The world’s interconnectedness was clearly evident at a meeting held at the Gwinnett County Justice and Administration Building Thursday to address safety concerns raised by the killing of 50 Muslims in New Zealand.
Organized by the Gwinnett County Solicitor’s Office, the meeting brought together Ian Latham, New Zealand’s honorary consul based in Atlanta, Gwinnett County Solicitor General Brian Whiteside, Imam Furqan A. Muhammad, the imam of the Masjid Al-Mu’minun mosque, and other local officials and county residents to show solidarity with victims of the tragedy in New Zealand and to address local safety concerns.
According to the most recent counts, at least 50 people were killed and an additional 50 wounded at two mosques in Christchurch, the largest city in New Zealand’s South Island, in the mass shooting perpetrated by the suspected killer who left behind a manifesto expounding his hatred of Muslims and immigrants.
Mr. Latham read from the March 19 speech New Zealand’s prime minister, Jacinda Ardern, presented in the parliament in which she declared her solidarity with Muslims, saying,“They are us,” and promised never to mention the perpetrator’s name. “He is a terrorist. He is a criminal. But he will when I speak, be nameless.”
She also placed her government’s responsibility for providing its citizens with safety and placed the incident in the context of mass murders that have occurred around the world.
“Unfortunately,” she said, “we have seen in countries that know the horrors of terrorism more than us, there is a pattern of increased tension and actions over the weeks that follow that means we do need to ensure that vigilance is maintained.”
Shortly following the Gwinnett meeting, she announced in New Zealand new gun laws to make the country “a safer place.” New Zealand’s cabinet agreed to ban military-style semi-automatics and assault rifles and set in place a buyback policy for the country’s estimated 1.2 million guns in circulation.
With a population of less than 5 million, the proliferation of weapons is widespread. Mr. Latham indicated that much of the population lives in rural areas where support for gun ownership is deeply rooted in local culture.
Nevertheless, the government plans to enforce the new laws aggressively and intends to set up a buyback scheme that would cost between $100 million to $200 million.
During her speech to the parliament, the prime minister detailed other actions that would be taken, but the speakers at the Gwinnett meeting focused on the need to improve the resources to deal with the mentally ill who, they said, are responsible for much of the crime perpetuated in the country.
Mr. Whiteside, the solicitor general, was adamant about the need to verify someone’s mental fitness to own a gun. He expressed his concern about mental illness among the homeless and added that 30 percent of the cases with which his office has to deal are related to someone who has some sort of mental illness.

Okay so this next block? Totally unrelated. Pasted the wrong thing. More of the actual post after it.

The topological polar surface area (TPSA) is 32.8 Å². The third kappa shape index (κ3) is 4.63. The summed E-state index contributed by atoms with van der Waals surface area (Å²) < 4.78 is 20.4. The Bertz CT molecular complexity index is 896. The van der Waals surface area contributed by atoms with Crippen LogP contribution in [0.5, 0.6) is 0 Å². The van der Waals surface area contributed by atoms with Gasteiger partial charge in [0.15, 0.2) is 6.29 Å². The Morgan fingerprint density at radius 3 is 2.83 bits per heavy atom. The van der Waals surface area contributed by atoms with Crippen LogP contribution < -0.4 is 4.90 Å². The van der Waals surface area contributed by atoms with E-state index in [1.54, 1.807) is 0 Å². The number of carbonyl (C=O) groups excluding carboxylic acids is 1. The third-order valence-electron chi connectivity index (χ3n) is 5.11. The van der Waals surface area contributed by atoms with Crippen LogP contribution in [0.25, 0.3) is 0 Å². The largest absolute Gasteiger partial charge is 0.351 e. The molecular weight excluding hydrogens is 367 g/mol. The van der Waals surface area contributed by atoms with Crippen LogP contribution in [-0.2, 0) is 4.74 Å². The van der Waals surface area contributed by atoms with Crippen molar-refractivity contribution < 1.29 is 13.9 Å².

He also expressed his concern about regulations permitting adjustments to the AR-15 rifle that make them legal, but no less dangerous.
While gun ownership has never been questioned so adamantly in New Zealand’s past, Prime Minister Ardern said that New Zealand had been changed by the mass murder. In her speech the prime minister focused on social media as an avenue for promoting racial hatred and violence.
Mr. Whiteside echoed these sentiments as if he had been in New Zealand’s parliament when she delivered the speech. He said that individuals who are detected to use social media to provoke violence should be punished severely. Concerning social media, the prime minister said the following:
“…we will also look at the role social media played and what steps we can take, including on the international stage, and in unison with our partners.
There is no question that ideas and language of division and hate have existed for decades, but their form of distribution, the tools of organization, they are new.
We cannot simply sit back and accept that these platforms just exist and that what is said on them is not the responsibility of the place where they are published. They are the publisher. Not just the postman. There cannot be a case of all profit no responsibility. This of course doesn’t take away the responsibility we too must show as a nation, to confront racism, violence and extremism. I don’t have all of the answers now, but we must collectively find them. And we must act.”
Ms. Ardern further sketched out policies the government would adopt in the wake of the tragedy including providing visas for family members of the dead from overseas so they could attend funerals, covering the costs of the funerals, as well as launching an in-depth inquiry into whether the suspect could have been apprehended before committing the crime.
Two minutes of silence in honor of the dead are to take place across New Zealand on Friday following the Muslim Call to Prayer at 1:30 p.m. Christchurch time.
A follow-up meeting to Thursday’s at the Gwinnett County Justice and Administration is to be held at the Bosnian Community Center in Lawrenceville at 7 p.m. on Saturday, April 6.
The City of Atlanta is hosting a Day of Religious Pluralism celebration at City Hall on April 4.